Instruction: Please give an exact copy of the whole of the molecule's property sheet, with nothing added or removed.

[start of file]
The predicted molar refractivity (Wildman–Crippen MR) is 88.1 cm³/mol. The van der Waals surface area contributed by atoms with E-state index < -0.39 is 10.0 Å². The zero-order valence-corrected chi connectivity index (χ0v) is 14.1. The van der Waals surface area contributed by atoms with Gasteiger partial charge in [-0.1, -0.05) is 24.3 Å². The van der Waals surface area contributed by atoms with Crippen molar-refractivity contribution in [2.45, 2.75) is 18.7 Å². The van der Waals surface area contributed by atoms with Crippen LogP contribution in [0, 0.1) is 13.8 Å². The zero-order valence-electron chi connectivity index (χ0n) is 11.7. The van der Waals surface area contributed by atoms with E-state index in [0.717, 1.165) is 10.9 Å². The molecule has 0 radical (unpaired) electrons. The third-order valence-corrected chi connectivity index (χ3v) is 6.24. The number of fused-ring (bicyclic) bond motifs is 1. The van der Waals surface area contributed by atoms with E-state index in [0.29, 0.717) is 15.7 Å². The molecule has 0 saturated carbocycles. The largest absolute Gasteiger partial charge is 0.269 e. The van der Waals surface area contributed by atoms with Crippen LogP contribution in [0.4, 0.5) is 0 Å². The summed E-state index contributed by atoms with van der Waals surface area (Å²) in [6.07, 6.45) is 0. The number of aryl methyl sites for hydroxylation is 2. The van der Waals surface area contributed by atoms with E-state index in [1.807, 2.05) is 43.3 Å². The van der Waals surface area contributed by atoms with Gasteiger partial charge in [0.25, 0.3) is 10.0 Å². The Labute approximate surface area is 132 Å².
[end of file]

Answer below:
The predicted molar refractivity (Wildman–Crippen MR) is 88.1 cm³/mol. The van der Waals surface area contributed by atoms with E-state index < -0.39 is 10.0 Å². The zero-order valence-corrected chi connectivity index (χ0v) is 14.1. The van der Waals surface area contributed by atoms with Gasteiger partial charge in [-0.1, -0.05) is 24.3 Å². The van der Waals surface area contributed by atoms with Crippen molar-refractivity contribution in [2.45, 2.75) is 18.7 Å². The van der Waals surface area contributed by atoms with Crippen LogP contribution in [0, 0.1) is 13.8 Å². The zero-order valence-electron chi connectivity index (χ0n) is 11.7. The van der Waals surface area contributed by atoms with E-state index in [0.717, 1.165) is 10.9 Å². The molecule has 0 radical (unpaired) electrons. The third-order valence-corrected chi connectivity index (χ3v) is 6.24. The number of fused-ring (bicyclic) bond motifs is 1. The van der Waals surface area contributed by atoms with E-state index in [0.29, 0.717) is 15.7 Å². The molecule has 0 saturated carbocycles. The largest absolute Gasteiger partial charge is 0.269 e. The van der Waals surface area contributed by atoms with Crippen LogP contribution in [0.4, 0.5) is 0 Å². The summed E-state index contributed by atoms with van der Waals surface area (Å²) in [6.07, 6.45) is 0. The number of aryl methyl sites for hydroxylation is 2. The van der Waals surface area contributed by atoms with E-state index in [1.807, 2.05) is 43.3 Å². The van der Waals surface area contributed by atoms with Gasteiger partial charge in [0.25, 0.3) is 10.0 Å². The Labute approximate surface area is 132 Å².